The Book of Boba Fett

2 out of 5

Created by: Jon Favreau

covers season 1

The Book of Boba Fett is a slog. It was almost a slog from its announcement, with a fun cameo in The Mandalorian getting a nigh-immediate spin-off notice, adding to a pile of Star Wars overkill sentiment, but with Jon Favreau again in the creator / writer spot and the promise of more Ming Na-Wen, who knows? Perhaps the forever fetishization of this once-mysterious bounty hunter badass would result in some quality character explorations and cool fight scenes.

But no: it’s a slog. A slog despite interesting scripting elements from Favreau, and all-star directors like Robert Rodriguez and Kevin Tancharoen behind the scenes. Its first episode is a slog; its second episode is a slog; and so on. That its first non-slog episode is, essentially, a backdoor ep of a wholly different show is very telling.

And while some of this is due to that fetishization, giving a character that maybe doesn’t need a long, drawn out backstory and notable role in the world both of those things, a larger chunk is due to the Disneyfication of the whole affair, that can’t let bounty hunters be bounty hunters, and instead has to turn Fett into a goody two-shoes. But I kinda sorta feel like the largest chunk is, unfortunately, due to casting: Temuera Morrison’s dead-faced representation of Fett was cute in Mandalorian as a callback to Temuera representing Fett’s father in Attack of the Clones, and I accept that the dude has had some celebrated roles, but his approach to the character in the show attempts for a reserved, calculating coldness… and it instead comes across as someone both emotionally and physically inept. A feared killer, rendered completely unconvincing; he appears to bumble his way through scuffles, and his “thoughtful” face when put into dire situations instead gives the impression that Fett is trying to remember the alphabet, or when he ate breakfast. And his slow-roll style is then adapted by the directors, who have to pitch everything to that pace and level, dragging conversations down to an unintelligible back-of-napkin nature, and fights to a casual practice sparring session; it’s almost impressive to have made Robert Rodriguez’s action sequences boring.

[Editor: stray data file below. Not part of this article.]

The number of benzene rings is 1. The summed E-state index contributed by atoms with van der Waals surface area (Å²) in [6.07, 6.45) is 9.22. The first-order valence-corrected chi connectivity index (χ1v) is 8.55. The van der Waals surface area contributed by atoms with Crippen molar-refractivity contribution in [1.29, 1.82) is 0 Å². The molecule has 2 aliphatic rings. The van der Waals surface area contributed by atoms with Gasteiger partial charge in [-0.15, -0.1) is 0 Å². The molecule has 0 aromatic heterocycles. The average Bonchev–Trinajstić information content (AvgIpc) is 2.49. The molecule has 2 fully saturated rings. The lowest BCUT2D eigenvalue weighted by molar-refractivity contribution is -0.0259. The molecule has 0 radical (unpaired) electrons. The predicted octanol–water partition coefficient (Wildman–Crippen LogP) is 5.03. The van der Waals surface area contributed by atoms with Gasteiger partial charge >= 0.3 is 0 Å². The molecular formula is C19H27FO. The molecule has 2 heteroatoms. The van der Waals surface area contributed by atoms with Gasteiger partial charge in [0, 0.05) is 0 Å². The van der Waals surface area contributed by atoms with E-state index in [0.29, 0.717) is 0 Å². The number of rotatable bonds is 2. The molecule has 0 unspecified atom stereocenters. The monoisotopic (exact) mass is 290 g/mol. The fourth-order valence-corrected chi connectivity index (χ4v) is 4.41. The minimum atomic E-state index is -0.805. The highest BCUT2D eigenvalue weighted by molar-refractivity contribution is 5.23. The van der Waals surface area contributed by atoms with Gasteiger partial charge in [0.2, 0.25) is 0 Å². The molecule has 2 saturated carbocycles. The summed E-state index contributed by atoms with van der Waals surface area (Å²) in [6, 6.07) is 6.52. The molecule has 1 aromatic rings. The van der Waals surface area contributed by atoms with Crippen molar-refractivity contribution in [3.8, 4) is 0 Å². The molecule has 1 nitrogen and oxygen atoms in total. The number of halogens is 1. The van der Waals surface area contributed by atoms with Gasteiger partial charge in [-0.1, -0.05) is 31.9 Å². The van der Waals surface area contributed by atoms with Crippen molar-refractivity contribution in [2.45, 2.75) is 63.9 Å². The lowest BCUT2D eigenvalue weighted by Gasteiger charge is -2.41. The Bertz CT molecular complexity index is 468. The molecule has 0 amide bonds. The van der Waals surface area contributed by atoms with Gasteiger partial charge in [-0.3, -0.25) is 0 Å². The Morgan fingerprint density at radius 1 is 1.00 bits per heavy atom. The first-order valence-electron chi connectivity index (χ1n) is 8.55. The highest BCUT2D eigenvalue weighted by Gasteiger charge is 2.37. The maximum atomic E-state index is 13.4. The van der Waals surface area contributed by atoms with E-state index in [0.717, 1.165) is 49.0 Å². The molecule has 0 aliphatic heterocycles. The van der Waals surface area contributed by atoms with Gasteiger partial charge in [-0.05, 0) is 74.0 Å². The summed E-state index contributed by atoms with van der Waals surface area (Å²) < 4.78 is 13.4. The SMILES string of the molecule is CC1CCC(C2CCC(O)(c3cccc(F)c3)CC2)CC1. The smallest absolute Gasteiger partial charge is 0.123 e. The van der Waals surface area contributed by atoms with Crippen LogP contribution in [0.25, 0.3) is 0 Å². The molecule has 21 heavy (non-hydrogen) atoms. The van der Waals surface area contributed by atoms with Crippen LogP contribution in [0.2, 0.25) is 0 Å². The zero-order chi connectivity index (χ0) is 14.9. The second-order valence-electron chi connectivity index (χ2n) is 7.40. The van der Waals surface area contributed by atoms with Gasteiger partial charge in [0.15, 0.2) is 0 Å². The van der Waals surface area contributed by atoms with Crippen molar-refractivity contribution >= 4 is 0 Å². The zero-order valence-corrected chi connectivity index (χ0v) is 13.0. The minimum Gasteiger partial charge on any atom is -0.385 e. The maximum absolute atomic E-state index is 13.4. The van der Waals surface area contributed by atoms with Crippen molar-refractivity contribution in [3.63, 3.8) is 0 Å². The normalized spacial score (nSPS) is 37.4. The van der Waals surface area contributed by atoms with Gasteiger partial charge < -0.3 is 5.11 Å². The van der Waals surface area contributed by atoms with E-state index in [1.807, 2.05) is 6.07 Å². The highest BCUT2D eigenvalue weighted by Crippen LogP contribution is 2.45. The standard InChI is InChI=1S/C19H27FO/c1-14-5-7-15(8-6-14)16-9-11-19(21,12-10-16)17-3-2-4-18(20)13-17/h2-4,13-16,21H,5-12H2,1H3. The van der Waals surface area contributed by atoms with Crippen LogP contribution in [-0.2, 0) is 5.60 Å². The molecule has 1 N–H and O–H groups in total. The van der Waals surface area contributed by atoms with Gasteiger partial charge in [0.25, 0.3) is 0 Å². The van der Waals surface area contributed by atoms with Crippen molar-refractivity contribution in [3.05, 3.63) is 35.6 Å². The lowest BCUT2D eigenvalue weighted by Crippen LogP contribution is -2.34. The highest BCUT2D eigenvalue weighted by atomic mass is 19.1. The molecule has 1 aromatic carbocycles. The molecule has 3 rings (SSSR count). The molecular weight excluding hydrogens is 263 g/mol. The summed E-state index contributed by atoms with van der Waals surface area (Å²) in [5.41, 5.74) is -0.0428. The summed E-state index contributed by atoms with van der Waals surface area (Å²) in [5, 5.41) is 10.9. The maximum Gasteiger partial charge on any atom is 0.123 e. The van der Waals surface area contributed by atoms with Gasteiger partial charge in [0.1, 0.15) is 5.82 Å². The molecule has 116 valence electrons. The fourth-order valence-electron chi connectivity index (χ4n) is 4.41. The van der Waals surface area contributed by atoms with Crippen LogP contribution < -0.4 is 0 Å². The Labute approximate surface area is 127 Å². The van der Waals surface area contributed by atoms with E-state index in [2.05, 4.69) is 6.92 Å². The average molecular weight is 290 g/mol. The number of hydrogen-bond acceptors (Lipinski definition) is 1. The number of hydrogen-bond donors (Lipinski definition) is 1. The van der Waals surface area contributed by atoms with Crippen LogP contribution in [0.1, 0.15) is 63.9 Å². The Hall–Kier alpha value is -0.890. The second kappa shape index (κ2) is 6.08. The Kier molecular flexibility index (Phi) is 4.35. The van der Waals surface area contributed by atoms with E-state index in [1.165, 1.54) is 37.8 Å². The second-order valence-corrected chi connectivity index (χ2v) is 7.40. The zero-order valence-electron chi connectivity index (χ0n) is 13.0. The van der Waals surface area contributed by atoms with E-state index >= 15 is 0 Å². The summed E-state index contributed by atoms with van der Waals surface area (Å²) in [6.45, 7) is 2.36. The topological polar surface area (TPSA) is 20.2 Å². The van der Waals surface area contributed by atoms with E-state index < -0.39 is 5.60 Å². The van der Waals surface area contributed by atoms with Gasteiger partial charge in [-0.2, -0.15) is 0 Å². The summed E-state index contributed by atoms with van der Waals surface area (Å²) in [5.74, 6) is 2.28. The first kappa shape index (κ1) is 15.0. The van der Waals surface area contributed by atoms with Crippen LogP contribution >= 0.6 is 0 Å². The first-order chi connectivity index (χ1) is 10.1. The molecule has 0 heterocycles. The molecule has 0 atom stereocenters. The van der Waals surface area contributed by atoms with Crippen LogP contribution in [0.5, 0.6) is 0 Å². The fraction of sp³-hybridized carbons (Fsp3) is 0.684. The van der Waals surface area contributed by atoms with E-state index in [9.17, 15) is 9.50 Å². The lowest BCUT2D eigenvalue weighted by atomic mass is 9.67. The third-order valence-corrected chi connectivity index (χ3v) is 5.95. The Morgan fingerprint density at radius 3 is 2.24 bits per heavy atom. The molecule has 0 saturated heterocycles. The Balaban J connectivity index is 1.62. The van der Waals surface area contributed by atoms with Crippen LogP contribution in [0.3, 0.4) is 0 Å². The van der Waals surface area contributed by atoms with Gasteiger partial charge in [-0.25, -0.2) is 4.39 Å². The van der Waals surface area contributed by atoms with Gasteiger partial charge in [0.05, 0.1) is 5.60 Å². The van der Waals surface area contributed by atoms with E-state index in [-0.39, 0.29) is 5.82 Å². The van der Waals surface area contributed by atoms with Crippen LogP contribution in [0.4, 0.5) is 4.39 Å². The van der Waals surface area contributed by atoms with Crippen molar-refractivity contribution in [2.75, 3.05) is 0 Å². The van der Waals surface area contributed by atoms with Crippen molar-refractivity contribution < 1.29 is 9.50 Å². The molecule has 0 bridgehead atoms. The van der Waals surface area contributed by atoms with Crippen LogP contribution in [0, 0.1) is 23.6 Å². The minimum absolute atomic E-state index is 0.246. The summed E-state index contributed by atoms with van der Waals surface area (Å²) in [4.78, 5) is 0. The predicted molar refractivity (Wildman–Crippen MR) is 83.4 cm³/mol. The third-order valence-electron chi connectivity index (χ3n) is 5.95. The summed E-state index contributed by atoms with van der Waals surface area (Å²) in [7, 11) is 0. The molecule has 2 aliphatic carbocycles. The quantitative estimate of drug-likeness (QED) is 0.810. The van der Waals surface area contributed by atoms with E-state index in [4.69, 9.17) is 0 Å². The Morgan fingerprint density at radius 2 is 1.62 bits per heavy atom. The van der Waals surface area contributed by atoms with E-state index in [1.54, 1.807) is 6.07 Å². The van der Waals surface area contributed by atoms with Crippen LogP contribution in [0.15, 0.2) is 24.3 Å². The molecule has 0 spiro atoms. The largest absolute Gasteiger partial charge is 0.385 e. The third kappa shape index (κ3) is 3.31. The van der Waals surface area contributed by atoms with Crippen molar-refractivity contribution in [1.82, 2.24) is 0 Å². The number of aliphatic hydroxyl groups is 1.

That the premise of Fett, in taking over mob operations on Tatooine after having offed Mos Eisley and becomes something of a magnanimous leader – anyone he’s battled before is welcomed to join him – is kind of a generic redemption-ish arc isn’t an issue, necessarily, but the removal of any stakes in the story due to that aforementioned Disneyness and nostalgia both making Fett, essentially, untouchable is; it sucks a lot of the momentum out of both the flashbacks that fill in some SW character lore, and the present day Tatooine bits. Subtracting Fett himself from these sequences, I think there’s some valuable work there – again, good ideas from Favreau – and when the show’s allowed to function with some momentum, particularly as it concludes, the concept holds together much better. And that back-door other-show ep is all-around excellent.

But centering us on a sluggish representation of the lead character, and putting us through four sloggy episodes to get to a better point is definitely a tall, generally unappealing order.